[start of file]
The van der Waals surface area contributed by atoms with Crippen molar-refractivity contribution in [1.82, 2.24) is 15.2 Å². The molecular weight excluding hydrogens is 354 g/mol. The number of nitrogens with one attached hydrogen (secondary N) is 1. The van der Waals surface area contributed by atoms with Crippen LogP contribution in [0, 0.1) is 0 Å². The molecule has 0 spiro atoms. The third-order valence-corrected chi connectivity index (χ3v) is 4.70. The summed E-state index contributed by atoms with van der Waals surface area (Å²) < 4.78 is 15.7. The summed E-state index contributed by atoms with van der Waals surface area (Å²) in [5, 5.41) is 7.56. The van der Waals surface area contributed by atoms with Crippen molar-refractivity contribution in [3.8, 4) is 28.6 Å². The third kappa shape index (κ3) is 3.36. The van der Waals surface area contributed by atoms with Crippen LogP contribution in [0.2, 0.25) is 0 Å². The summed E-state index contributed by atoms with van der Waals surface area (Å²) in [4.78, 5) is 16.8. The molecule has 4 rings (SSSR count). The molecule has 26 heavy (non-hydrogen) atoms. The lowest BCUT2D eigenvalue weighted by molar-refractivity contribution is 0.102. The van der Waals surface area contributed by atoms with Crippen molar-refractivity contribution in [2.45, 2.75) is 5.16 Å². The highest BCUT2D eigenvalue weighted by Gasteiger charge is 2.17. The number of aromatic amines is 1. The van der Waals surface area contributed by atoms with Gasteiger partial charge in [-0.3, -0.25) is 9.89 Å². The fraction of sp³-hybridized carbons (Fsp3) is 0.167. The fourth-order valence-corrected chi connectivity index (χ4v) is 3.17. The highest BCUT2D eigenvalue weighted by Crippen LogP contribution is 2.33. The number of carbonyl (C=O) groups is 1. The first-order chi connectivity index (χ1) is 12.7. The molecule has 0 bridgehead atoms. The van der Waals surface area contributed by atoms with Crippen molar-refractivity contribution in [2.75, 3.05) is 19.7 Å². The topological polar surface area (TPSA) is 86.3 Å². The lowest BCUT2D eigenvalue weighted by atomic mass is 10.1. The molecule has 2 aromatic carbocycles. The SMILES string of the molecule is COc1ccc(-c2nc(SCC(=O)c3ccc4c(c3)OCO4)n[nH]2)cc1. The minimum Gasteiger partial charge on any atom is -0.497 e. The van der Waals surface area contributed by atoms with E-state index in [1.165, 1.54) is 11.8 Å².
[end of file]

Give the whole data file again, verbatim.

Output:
The van der Waals surface area contributed by atoms with Crippen molar-refractivity contribution in [1.82, 2.24) is 15.2 Å². The molecular weight excluding hydrogens is 354 g/mol. The number of nitrogens with one attached hydrogen (secondary N) is 1. The van der Waals surface area contributed by atoms with Crippen LogP contribution in [0, 0.1) is 0 Å². The molecule has 0 spiro atoms. The third-order valence-corrected chi connectivity index (χ3v) is 4.70. The summed E-state index contributed by atoms with van der Waals surface area (Å²) < 4.78 is 15.7. The summed E-state index contributed by atoms with van der Waals surface area (Å²) in [5, 5.41) is 7.56. The van der Waals surface area contributed by atoms with Crippen molar-refractivity contribution in [3.8, 4) is 28.6 Å². The third kappa shape index (κ3) is 3.36. The van der Waals surface area contributed by atoms with Crippen LogP contribution in [0.2, 0.25) is 0 Å². The summed E-state index contributed by atoms with van der Waals surface area (Å²) in [4.78, 5) is 16.8. The molecule has 4 rings (SSSR count). The molecule has 26 heavy (non-hydrogen) atoms. The lowest BCUT2D eigenvalue weighted by molar-refractivity contribution is 0.102. The van der Waals surface area contributed by atoms with Crippen molar-refractivity contribution in [2.45, 2.75) is 5.16 Å². The highest BCUT2D eigenvalue weighted by Gasteiger charge is 2.17. The number of aromatic amines is 1. The van der Waals surface area contributed by atoms with Gasteiger partial charge in [-0.3, -0.25) is 9.89 Å². The fraction of sp³-hybridized carbons (Fsp3) is 0.167. The fourth-order valence-corrected chi connectivity index (χ4v) is 3.17. The highest BCUT2D eigenvalue weighted by Crippen LogP contribution is 2.33. The number of carbonyl (C=O) groups is 1. The first-order chi connectivity index (χ1) is 12.7. The molecule has 0 bridgehead atoms. The van der Waals surface area contributed by atoms with Crippen molar-refractivity contribution in [2.75, 3.05) is 19.7 Å². The topological polar surface area (TPSA) is 86.3 Å². The lowest BCUT2D eigenvalue weighted by atomic mass is 10.1. The molecule has 2 aromatic carbocycles. The SMILES string of the molecule is COc1ccc(-c2nc(SCC(=O)c3ccc4c(c3)OCO4)n[nH]2)cc1. The minimum Gasteiger partial charge on any atom is -0.497 e. The van der Waals surface area contributed by atoms with E-state index in [1.165, 1.54) is 11.8 Å².